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Red Riding Hood: This New Twist on An Old Tale Could Have Used More Oomph Less Romance

 

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First off I have to say that the cinematography and costuming in Red Riding Hood was amazing and the surreal visuals used in various scenes were stunning. The set designers that built the village that the characters live in did an excellent job in creating a balance of of stark isolation and fairytale look to it. None of which, in my opinion was enough to lift this movie out of it’s dull and overuses storytelling.

In the official press release for Red Riding Hood, we are told that Valerie (Seyfried) is a beautiful young woman torn between two men. She is in love with a brooding outsider, Peter (Shiloh Fernandez), but her parents have arranged for her to marry the wealthy Henry ( Max Irons). Unwilling to lose each other, Valerie and Peter are planning to run away together when they learn that Valerie’s older sister has been killed by the werewolf that prowls the dark forest surrounding their village. Red Riding Hood was written by David Johnson and directed by Catherine Hardwicke, who also directed Twilight.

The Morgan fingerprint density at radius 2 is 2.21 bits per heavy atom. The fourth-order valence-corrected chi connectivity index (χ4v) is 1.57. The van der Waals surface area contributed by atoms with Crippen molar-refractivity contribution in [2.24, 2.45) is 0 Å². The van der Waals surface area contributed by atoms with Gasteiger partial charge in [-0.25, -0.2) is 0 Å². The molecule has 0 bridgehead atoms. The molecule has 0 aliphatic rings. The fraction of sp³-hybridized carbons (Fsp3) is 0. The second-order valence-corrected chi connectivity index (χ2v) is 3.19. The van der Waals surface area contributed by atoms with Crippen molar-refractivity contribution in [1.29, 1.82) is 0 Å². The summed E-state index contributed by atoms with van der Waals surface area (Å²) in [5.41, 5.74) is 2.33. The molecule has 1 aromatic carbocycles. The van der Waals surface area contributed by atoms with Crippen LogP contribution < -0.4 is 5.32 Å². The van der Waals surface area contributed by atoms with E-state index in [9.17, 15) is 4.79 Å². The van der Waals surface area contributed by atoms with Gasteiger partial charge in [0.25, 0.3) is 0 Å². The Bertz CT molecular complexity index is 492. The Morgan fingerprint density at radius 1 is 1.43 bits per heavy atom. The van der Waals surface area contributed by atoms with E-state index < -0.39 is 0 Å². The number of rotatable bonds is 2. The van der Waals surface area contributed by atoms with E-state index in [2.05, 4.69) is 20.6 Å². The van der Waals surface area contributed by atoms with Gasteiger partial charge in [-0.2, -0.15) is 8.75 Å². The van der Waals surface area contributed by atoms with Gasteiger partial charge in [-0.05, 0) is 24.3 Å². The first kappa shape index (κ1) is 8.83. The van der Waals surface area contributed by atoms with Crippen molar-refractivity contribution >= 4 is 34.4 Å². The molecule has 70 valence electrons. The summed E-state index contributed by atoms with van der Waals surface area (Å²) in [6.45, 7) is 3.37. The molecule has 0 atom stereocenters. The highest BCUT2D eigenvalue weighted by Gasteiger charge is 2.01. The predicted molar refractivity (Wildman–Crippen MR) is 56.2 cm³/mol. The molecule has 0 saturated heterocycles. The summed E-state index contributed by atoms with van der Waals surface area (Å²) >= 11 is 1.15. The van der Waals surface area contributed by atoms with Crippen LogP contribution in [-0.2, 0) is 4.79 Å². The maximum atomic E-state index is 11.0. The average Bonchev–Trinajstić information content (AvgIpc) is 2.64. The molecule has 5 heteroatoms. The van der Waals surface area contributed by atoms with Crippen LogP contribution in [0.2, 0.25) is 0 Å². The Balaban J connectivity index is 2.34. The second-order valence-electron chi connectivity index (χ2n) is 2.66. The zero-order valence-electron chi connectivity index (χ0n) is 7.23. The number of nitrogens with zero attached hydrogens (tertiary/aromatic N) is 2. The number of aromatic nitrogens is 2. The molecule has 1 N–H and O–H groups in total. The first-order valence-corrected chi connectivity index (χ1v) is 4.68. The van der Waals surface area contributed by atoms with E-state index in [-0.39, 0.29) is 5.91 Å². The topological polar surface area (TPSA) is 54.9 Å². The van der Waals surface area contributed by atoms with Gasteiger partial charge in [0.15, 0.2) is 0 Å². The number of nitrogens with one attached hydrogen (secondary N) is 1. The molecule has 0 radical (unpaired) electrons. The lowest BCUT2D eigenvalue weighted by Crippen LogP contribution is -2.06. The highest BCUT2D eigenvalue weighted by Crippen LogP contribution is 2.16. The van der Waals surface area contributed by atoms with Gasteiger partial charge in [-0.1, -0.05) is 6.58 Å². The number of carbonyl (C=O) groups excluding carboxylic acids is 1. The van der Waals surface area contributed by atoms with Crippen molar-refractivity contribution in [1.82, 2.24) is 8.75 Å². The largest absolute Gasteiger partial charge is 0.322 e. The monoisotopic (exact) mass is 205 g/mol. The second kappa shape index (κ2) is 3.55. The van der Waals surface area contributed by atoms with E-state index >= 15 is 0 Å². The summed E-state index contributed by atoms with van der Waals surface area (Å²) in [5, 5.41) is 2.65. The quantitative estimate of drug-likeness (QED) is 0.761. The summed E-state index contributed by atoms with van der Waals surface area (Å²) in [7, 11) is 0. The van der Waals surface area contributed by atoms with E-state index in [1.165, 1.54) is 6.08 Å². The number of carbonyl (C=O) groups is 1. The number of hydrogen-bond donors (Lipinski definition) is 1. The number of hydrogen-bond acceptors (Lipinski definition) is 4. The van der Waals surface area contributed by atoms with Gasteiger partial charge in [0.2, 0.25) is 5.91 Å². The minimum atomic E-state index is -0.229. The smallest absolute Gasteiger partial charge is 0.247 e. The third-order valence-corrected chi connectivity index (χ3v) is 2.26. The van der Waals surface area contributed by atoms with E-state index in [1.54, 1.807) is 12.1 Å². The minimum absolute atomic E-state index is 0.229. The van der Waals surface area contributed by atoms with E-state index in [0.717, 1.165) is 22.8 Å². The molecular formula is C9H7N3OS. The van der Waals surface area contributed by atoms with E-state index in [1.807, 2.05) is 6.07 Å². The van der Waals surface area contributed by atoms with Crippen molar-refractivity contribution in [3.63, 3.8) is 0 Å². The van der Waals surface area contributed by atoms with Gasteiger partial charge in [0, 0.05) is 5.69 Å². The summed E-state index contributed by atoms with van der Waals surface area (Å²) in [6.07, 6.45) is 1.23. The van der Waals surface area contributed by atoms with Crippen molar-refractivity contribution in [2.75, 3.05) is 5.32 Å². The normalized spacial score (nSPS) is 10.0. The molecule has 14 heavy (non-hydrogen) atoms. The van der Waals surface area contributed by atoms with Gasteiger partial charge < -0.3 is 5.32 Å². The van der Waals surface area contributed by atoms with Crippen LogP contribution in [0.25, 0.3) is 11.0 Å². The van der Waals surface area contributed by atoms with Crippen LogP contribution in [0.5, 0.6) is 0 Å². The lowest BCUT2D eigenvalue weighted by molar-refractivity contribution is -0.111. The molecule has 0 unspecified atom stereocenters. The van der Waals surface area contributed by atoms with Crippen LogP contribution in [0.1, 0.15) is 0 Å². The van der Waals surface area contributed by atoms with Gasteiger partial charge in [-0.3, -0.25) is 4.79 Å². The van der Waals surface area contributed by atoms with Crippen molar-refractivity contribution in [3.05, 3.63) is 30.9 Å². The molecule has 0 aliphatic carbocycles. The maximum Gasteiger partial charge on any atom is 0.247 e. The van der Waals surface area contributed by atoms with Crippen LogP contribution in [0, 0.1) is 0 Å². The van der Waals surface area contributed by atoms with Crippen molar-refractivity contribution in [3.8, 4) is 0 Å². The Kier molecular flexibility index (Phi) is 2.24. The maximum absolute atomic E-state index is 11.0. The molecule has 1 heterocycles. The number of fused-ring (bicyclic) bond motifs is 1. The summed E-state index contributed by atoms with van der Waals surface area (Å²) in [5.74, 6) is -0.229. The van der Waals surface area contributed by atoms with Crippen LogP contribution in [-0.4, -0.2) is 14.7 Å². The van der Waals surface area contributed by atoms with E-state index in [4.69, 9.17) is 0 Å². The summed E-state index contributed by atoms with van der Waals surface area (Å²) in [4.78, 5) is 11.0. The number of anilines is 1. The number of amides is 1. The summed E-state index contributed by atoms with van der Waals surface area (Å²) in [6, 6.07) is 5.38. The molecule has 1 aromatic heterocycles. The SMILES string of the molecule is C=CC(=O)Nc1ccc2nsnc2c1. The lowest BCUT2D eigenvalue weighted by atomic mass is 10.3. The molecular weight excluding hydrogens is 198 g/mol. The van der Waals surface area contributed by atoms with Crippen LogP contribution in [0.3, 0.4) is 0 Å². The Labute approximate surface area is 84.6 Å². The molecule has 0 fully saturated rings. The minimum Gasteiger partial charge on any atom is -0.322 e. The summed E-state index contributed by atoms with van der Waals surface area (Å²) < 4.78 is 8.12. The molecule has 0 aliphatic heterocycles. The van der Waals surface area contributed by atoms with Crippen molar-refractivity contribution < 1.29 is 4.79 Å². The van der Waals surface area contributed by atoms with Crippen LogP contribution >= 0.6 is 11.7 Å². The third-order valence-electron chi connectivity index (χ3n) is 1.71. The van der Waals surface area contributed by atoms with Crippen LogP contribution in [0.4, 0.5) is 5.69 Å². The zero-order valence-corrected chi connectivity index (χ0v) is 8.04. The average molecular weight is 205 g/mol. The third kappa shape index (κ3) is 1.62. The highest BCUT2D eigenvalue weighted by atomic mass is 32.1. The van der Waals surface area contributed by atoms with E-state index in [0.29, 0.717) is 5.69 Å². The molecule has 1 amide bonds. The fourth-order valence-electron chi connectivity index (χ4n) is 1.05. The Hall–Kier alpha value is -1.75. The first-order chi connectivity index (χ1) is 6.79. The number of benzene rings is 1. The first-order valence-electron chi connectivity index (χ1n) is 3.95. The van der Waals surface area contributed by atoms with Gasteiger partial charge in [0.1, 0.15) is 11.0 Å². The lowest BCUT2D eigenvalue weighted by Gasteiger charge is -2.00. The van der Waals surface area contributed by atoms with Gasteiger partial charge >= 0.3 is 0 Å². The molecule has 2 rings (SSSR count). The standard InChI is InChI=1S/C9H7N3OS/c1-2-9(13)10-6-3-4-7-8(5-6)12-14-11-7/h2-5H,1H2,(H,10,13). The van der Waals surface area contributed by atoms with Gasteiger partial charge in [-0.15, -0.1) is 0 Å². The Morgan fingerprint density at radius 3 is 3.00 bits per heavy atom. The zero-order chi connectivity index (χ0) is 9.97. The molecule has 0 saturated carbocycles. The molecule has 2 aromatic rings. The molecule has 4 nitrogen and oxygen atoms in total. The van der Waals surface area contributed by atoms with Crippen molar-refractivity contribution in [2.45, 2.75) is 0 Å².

This connection might explain why this re-imagining of the Red Riding Hood story follows the same predicable teen angst romantic triangle as the Twilight movies do.  Unfortunately for this movie, it doesn’t have a built in audience from a series of successful novels. Given the fact that no one knew the characters in advance, Red Riding Hood might have fared better if it had been more appealing to a wider range of viewers by focusing on the legend of the werewolf and hunting it rather than focusing on a juvenile romance.

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